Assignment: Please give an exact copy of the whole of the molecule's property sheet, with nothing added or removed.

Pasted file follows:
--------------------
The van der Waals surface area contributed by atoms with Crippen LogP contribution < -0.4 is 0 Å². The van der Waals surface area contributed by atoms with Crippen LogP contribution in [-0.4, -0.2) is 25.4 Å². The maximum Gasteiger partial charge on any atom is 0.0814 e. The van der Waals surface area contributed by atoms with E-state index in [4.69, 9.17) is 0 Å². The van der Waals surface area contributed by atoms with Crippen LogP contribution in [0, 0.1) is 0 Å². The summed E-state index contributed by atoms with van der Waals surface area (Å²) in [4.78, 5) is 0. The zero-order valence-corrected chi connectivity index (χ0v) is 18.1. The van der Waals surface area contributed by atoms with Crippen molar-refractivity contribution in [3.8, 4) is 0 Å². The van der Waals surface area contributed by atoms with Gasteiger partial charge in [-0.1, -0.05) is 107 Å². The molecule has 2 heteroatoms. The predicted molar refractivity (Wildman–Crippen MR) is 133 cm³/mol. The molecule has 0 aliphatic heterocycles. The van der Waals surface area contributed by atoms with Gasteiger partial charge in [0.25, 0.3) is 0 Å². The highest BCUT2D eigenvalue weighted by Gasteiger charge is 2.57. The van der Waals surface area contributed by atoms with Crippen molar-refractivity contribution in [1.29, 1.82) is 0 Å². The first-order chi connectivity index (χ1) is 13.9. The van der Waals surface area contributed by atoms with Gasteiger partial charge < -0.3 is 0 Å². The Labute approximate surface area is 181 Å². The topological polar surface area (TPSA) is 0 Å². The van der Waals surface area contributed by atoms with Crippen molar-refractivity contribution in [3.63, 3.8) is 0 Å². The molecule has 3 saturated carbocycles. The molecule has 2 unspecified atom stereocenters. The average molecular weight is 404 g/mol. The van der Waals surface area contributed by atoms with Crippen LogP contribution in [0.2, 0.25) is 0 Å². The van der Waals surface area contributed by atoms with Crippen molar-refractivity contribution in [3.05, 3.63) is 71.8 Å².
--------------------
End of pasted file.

The van der Waals surface area contributed by atoms with Crippen LogP contribution < -0.4 is 0 Å². The van der Waals surface area contributed by atoms with Crippen LogP contribution in [-0.4, -0.2) is 25.4 Å². The maximum Gasteiger partial charge on any atom is 0.0814 e. The van der Waals surface area contributed by atoms with E-state index in [4.69, 9.17) is 0 Å². The van der Waals surface area contributed by atoms with Crippen LogP contribution in [0, 0.1) is 0 Å². The summed E-state index contributed by atoms with van der Waals surface area (Å²) in [4.78, 5) is 0. The zero-order valence-corrected chi connectivity index (χ0v) is 18.1. The van der Waals surface area contributed by atoms with Crippen molar-refractivity contribution in [3.8, 4) is 0 Å². The van der Waals surface area contributed by atoms with Gasteiger partial charge in [-0.1, -0.05) is 107 Å². The molecule has 2 heteroatoms. The predicted molar refractivity (Wildman–Crippen MR) is 133 cm³/mol. The molecule has 0 aliphatic heterocycles. The van der Waals surface area contributed by atoms with Gasteiger partial charge in [0.25, 0.3) is 0 Å². The highest BCUT2D eigenvalue weighted by Gasteiger charge is 2.57. The van der Waals surface area contributed by atoms with Crippen molar-refractivity contribution in [1.29, 1.82) is 0 Å². The first-order chi connectivity index (χ1) is 13.9. The van der Waals surface area contributed by atoms with Gasteiger partial charge < -0.3 is 0 Å². The Labute approximate surface area is 181 Å². The topological polar surface area (TPSA) is 0 Å². The van der Waals surface area contributed by atoms with Crippen molar-refractivity contribution in [3.63, 3.8) is 0 Å². The molecule has 3 saturated carbocycles. The molecule has 2 unspecified atom stereocenters. The average molecular weight is 404 g/mol. The van der Waals surface area contributed by atoms with Crippen LogP contribution in [0.2, 0.25) is 0 Å². The van der Waals surface area contributed by atoms with Crippen molar-refractivity contribution in [3.05, 3.63) is 71.8 Å².